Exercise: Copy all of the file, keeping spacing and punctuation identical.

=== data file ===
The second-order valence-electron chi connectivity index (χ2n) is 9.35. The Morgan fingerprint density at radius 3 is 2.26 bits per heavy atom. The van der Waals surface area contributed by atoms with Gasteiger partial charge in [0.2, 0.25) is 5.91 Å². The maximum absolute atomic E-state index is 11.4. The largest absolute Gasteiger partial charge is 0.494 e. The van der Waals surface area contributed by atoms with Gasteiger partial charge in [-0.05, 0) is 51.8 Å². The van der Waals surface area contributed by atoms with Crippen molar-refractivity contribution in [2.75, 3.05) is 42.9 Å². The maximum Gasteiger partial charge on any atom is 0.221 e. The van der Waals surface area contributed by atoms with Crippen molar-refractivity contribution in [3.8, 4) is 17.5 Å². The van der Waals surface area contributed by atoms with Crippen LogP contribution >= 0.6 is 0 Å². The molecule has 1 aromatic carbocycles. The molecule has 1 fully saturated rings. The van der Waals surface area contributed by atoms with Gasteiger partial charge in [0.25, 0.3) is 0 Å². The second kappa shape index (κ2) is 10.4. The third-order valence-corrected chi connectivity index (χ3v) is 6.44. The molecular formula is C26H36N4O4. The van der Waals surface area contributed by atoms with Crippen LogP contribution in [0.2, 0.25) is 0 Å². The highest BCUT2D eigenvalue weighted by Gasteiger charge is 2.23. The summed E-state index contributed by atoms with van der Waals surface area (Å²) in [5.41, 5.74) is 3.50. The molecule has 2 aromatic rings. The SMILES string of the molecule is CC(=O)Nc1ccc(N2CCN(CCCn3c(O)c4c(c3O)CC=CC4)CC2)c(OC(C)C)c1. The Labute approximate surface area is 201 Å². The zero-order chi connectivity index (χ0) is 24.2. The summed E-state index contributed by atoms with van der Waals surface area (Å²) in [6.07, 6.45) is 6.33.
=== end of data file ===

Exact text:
The second-order valence-electron chi connectivity index (χ2n) is 9.35. The Morgan fingerprint density at radius 3 is 2.26 bits per heavy atom. The van der Waals surface area contributed by atoms with Gasteiger partial charge in [0.2, 0.25) is 5.91 Å². The maximum absolute atomic E-state index is 11.4. The largest absolute Gasteiger partial charge is 0.494 e. The van der Waals surface area contributed by atoms with Gasteiger partial charge in [-0.05, 0) is 51.8 Å². The van der Waals surface area contributed by atoms with Crippen molar-refractivity contribution in [2.75, 3.05) is 42.9 Å². The maximum Gasteiger partial charge on any atom is 0.221 e. The van der Waals surface area contributed by atoms with Crippen molar-refractivity contribution in [3.8, 4) is 17.5 Å². The van der Waals surface area contributed by atoms with Crippen LogP contribution >= 0.6 is 0 Å². The molecule has 1 aromatic carbocycles. The molecule has 1 fully saturated rings. The van der Waals surface area contributed by atoms with Gasteiger partial charge in [0.25, 0.3) is 0 Å². The second kappa shape index (κ2) is 10.4. The third-order valence-corrected chi connectivity index (χ3v) is 6.44. The molecular formula is C26H36N4O4. The van der Waals surface area contributed by atoms with Crippen LogP contribution in [0.2, 0.25) is 0 Å². The highest BCUT2D eigenvalue weighted by Gasteiger charge is 2.23. The summed E-state index contributed by atoms with van der Waals surface area (Å²) in [5.41, 5.74) is 3.50. The molecule has 2 aromatic rings. The SMILES string of the molecule is CC(=O)Nc1ccc(N2CCN(CCCn3c(O)c4c(c3O)CC=CC4)CC2)c(OC(C)C)c1. The Labute approximate surface area is 201 Å². The zero-order chi connectivity index (χ0) is 24.2. The summed E-state index contributed by atoms with van der Waals surface area (Å²) in [6.07, 6.45) is 6.33.